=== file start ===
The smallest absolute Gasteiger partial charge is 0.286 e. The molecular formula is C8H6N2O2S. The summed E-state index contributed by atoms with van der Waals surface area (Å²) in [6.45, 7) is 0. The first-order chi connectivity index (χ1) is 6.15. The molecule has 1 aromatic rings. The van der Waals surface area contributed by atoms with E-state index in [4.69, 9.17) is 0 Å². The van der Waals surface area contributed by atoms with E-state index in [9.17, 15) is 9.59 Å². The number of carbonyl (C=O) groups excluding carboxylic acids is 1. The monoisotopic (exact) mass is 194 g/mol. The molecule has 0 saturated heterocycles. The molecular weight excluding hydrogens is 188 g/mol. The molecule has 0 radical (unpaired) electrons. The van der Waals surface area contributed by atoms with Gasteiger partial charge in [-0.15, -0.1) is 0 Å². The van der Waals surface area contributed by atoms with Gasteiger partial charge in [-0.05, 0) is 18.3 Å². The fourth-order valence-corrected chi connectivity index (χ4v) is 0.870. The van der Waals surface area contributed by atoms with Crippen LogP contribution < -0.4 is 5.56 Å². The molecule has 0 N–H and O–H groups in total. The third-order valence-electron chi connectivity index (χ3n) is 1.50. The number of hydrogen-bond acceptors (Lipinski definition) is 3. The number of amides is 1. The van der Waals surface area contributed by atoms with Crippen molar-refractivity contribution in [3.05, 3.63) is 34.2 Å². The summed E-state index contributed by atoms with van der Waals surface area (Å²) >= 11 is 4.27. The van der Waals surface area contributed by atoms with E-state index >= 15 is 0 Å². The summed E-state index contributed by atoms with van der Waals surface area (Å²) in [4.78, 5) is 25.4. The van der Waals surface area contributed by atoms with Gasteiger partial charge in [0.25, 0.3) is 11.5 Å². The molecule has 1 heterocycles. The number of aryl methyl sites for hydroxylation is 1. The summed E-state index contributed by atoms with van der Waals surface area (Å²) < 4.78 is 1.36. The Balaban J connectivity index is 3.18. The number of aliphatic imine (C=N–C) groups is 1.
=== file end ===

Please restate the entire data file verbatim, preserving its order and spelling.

The smallest absolute Gasteiger partial charge is 0.286 e. The molecular formula is C8H6N2O2S. The summed E-state index contributed by atoms with van der Waals surface area (Å²) in [6.45, 7) is 0. The first-order chi connectivity index (χ1) is 6.15. The molecule has 1 aromatic rings. The van der Waals surface area contributed by atoms with E-state index in [4.69, 9.17) is 0 Å². The van der Waals surface area contributed by atoms with E-state index in [9.17, 15) is 9.59 Å². The number of carbonyl (C=O) groups excluding carboxylic acids is 1. The monoisotopic (exact) mass is 194 g/mol. The molecule has 0 saturated heterocycles. The molecular weight excluding hydrogens is 188 g/mol. The molecule has 0 radical (unpaired) electrons. The van der Waals surface area contributed by atoms with Gasteiger partial charge in [-0.15, -0.1) is 0 Å². The van der Waals surface area contributed by atoms with Gasteiger partial charge in [-0.05, 0) is 18.3 Å². The fourth-order valence-corrected chi connectivity index (χ4v) is 0.870. The van der Waals surface area contributed by atoms with Crippen LogP contribution < -0.4 is 5.56 Å². The molecule has 0 N–H and O–H groups in total. The third-order valence-electron chi connectivity index (χ3n) is 1.50. The number of hydrogen-bond acceptors (Lipinski definition) is 3. The number of amides is 1. The van der Waals surface area contributed by atoms with Crippen molar-refractivity contribution in [3.05, 3.63) is 34.2 Å². The summed E-state index contributed by atoms with van der Waals surface area (Å²) >= 11 is 4.27. The van der Waals surface area contributed by atoms with E-state index >= 15 is 0 Å². The summed E-state index contributed by atoms with van der Waals surface area (Å²) in [4.78, 5) is 25.4. The van der Waals surface area contributed by atoms with Gasteiger partial charge in [0.25, 0.3) is 11.5 Å². The molecule has 1 heterocycles. The number of aryl methyl sites for hydroxylation is 1. The summed E-state index contributed by atoms with van der Waals surface area (Å²) < 4.78 is 1.36. The Balaban J connectivity index is 3.18. The number of aliphatic imine (C=N–C) groups is 1.